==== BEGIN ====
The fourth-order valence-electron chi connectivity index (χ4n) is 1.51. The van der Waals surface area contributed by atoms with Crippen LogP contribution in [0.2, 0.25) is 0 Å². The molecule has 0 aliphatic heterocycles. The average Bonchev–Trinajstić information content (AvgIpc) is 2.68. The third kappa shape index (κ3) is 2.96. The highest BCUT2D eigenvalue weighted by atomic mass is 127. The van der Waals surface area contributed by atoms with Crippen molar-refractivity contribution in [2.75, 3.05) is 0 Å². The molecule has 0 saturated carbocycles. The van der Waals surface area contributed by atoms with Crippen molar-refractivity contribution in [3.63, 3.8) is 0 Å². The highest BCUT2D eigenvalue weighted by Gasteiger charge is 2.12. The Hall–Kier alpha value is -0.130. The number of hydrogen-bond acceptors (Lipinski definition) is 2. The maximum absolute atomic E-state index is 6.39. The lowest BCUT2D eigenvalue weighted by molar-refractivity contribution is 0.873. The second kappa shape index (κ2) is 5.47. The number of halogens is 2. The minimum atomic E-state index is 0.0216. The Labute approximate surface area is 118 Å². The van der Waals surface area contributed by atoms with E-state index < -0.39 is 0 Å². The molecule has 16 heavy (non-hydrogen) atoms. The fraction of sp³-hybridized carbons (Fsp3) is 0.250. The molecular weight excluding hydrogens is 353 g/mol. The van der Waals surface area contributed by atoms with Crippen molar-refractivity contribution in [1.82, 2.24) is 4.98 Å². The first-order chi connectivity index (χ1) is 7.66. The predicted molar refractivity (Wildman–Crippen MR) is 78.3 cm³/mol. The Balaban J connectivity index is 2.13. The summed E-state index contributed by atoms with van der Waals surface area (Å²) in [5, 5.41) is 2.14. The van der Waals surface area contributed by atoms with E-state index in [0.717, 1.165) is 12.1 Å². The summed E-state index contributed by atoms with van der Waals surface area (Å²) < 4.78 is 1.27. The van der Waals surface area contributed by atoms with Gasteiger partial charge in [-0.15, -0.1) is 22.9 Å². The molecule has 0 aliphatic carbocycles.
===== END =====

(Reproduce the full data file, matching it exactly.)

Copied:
The fourth-order valence-electron chi connectivity index (χ4n) is 1.51. The van der Waals surface area contributed by atoms with Crippen LogP contribution in [0.2, 0.25) is 0 Å². The molecule has 0 aliphatic heterocycles. The average Bonchev–Trinajstić information content (AvgIpc) is 2.68. The third kappa shape index (κ3) is 2.96. The highest BCUT2D eigenvalue weighted by atomic mass is 127. The van der Waals surface area contributed by atoms with Crippen molar-refractivity contribution in [2.75, 3.05) is 0 Å². The molecule has 0 saturated carbocycles. The van der Waals surface area contributed by atoms with Crippen molar-refractivity contribution in [3.63, 3.8) is 0 Å². The highest BCUT2D eigenvalue weighted by Gasteiger charge is 2.12. The Hall–Kier alpha value is -0.130. The number of hydrogen-bond acceptors (Lipinski definition) is 2. The maximum absolute atomic E-state index is 6.39. The lowest BCUT2D eigenvalue weighted by molar-refractivity contribution is 0.873. The second kappa shape index (κ2) is 5.47. The number of halogens is 2. The minimum atomic E-state index is 0.0216. The Labute approximate surface area is 118 Å². The van der Waals surface area contributed by atoms with E-state index < -0.39 is 0 Å². The molecule has 16 heavy (non-hydrogen) atoms. The fraction of sp³-hybridized carbons (Fsp3) is 0.250. The molecular weight excluding hydrogens is 353 g/mol. The van der Waals surface area contributed by atoms with Crippen molar-refractivity contribution in [1.82, 2.24) is 4.98 Å². The first-order chi connectivity index (χ1) is 7.66. The predicted molar refractivity (Wildman–Crippen MR) is 78.3 cm³/mol. The Balaban J connectivity index is 2.13. The summed E-state index contributed by atoms with van der Waals surface area (Å²) in [5, 5.41) is 2.14. The van der Waals surface area contributed by atoms with E-state index in [0.717, 1.165) is 12.1 Å². The summed E-state index contributed by atoms with van der Waals surface area (Å²) < 4.78 is 1.27. The van der Waals surface area contributed by atoms with Gasteiger partial charge in [-0.15, -0.1) is 22.9 Å². The molecule has 0 aliphatic carbocycles.